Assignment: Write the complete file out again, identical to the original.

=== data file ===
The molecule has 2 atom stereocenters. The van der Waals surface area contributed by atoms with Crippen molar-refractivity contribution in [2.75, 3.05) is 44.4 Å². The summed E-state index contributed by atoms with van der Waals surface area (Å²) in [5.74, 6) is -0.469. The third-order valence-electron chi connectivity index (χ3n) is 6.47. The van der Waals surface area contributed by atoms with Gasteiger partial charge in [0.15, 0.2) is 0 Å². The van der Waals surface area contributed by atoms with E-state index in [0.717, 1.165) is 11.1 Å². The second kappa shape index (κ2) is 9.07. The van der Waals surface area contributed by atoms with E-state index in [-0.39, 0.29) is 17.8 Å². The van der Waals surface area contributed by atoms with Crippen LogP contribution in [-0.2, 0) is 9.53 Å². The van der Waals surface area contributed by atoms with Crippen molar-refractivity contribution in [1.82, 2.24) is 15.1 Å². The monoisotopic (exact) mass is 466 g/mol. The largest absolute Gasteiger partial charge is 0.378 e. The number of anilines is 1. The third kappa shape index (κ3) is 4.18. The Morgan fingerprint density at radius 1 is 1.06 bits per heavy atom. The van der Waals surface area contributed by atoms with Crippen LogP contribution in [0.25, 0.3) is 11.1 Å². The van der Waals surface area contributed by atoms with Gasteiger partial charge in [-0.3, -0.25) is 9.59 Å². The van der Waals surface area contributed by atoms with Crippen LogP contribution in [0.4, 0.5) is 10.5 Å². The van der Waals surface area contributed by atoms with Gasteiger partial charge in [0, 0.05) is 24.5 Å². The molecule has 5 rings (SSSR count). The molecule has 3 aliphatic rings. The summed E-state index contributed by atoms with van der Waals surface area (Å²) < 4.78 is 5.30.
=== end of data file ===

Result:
The molecule has 2 atom stereocenters. The van der Waals surface area contributed by atoms with Crippen molar-refractivity contribution in [2.75, 3.05) is 44.4 Å². The summed E-state index contributed by atoms with van der Waals surface area (Å²) in [5.74, 6) is -0.469. The third-order valence-electron chi connectivity index (χ3n) is 6.47. The van der Waals surface area contributed by atoms with Gasteiger partial charge in [0.15, 0.2) is 0 Å². The van der Waals surface area contributed by atoms with E-state index in [0.717, 1.165) is 11.1 Å². The second kappa shape index (κ2) is 9.07. The van der Waals surface area contributed by atoms with E-state index in [-0.39, 0.29) is 17.8 Å². The van der Waals surface area contributed by atoms with Crippen LogP contribution in [-0.2, 0) is 9.53 Å². The van der Waals surface area contributed by atoms with Crippen molar-refractivity contribution in [1.82, 2.24) is 15.1 Å². The monoisotopic (exact) mass is 466 g/mol. The largest absolute Gasteiger partial charge is 0.378 e. The number of anilines is 1. The third kappa shape index (κ3) is 4.18. The Morgan fingerprint density at radius 1 is 1.06 bits per heavy atom. The van der Waals surface area contributed by atoms with Crippen LogP contribution in [0.25, 0.3) is 11.1 Å². The van der Waals surface area contributed by atoms with Gasteiger partial charge in [-0.3, -0.25) is 9.59 Å². The van der Waals surface area contributed by atoms with Crippen LogP contribution in [0.4, 0.5) is 10.5 Å². The van der Waals surface area contributed by atoms with Gasteiger partial charge in [0, 0.05) is 24.5 Å². The molecule has 5 rings (SSSR count). The molecule has 3 aliphatic rings. The summed E-state index contributed by atoms with van der Waals surface area (Å²) < 4.78 is 5.30.